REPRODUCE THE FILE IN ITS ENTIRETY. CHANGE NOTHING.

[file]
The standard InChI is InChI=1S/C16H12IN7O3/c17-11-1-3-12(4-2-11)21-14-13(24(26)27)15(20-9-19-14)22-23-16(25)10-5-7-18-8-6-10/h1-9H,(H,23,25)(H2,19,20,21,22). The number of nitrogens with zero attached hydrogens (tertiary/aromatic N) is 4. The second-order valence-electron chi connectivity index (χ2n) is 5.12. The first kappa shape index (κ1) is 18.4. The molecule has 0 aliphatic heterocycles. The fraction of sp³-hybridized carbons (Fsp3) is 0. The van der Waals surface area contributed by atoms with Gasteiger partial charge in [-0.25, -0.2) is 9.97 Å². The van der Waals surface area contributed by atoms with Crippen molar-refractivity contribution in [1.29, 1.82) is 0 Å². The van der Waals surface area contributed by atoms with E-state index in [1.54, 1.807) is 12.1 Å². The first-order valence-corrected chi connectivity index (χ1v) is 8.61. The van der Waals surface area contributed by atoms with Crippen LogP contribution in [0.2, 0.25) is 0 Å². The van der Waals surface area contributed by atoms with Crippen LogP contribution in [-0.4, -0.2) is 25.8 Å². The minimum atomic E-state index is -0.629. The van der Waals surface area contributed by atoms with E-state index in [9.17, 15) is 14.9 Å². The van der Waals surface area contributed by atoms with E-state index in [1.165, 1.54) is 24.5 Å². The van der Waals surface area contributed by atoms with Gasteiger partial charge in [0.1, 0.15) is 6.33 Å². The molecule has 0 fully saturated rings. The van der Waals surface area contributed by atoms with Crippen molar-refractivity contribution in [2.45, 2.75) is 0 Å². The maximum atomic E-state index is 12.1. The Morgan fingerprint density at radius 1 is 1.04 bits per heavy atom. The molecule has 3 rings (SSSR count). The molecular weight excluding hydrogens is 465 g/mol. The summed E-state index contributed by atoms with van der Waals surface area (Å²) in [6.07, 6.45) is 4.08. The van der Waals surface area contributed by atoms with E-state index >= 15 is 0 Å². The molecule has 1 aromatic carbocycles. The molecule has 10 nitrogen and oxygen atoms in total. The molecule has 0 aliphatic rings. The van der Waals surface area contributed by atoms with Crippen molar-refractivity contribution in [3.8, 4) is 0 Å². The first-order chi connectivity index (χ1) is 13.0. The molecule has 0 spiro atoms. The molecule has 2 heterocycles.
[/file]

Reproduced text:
The standard InChI is InChI=1S/C16H12IN7O3/c17-11-1-3-12(4-2-11)21-14-13(24(26)27)15(20-9-19-14)22-23-16(25)10-5-7-18-8-6-10/h1-9H,(H,23,25)(H2,19,20,21,22). The number of nitrogens with zero attached hydrogens (tertiary/aromatic N) is 4. The second-order valence-electron chi connectivity index (χ2n) is 5.12. The first kappa shape index (κ1) is 18.4. The molecule has 0 aliphatic heterocycles. The fraction of sp³-hybridized carbons (Fsp3) is 0. The van der Waals surface area contributed by atoms with Gasteiger partial charge in [-0.25, -0.2) is 9.97 Å². The van der Waals surface area contributed by atoms with Crippen molar-refractivity contribution in [1.29, 1.82) is 0 Å². The van der Waals surface area contributed by atoms with E-state index in [1.54, 1.807) is 12.1 Å². The first-order valence-corrected chi connectivity index (χ1v) is 8.61. The van der Waals surface area contributed by atoms with Crippen LogP contribution in [0.2, 0.25) is 0 Å². The van der Waals surface area contributed by atoms with Crippen LogP contribution in [-0.4, -0.2) is 25.8 Å². The minimum atomic E-state index is -0.629. The van der Waals surface area contributed by atoms with E-state index in [9.17, 15) is 14.9 Å². The van der Waals surface area contributed by atoms with E-state index in [1.165, 1.54) is 24.5 Å². The van der Waals surface area contributed by atoms with Gasteiger partial charge in [0.1, 0.15) is 6.33 Å². The molecule has 0 fully saturated rings. The van der Waals surface area contributed by atoms with Crippen molar-refractivity contribution in [2.45, 2.75) is 0 Å². The maximum atomic E-state index is 12.1. The Morgan fingerprint density at radius 1 is 1.04 bits per heavy atom. The molecule has 3 rings (SSSR count). The molecular weight excluding hydrogens is 465 g/mol. The summed E-state index contributed by atoms with van der Waals surface area (Å²) in [6.07, 6.45) is 4.08. The van der Waals surface area contributed by atoms with E-state index >= 15 is 0 Å². The molecule has 1 aromatic carbocycles. The molecule has 10 nitrogen and oxygen atoms in total. The molecule has 0 aliphatic rings. The van der Waals surface area contributed by atoms with Crippen molar-refractivity contribution in [3.8, 4) is 0 Å². The first-order chi connectivity index (χ1) is 13.0. The molecule has 0 spiro atoms. The molecule has 2 heterocycles.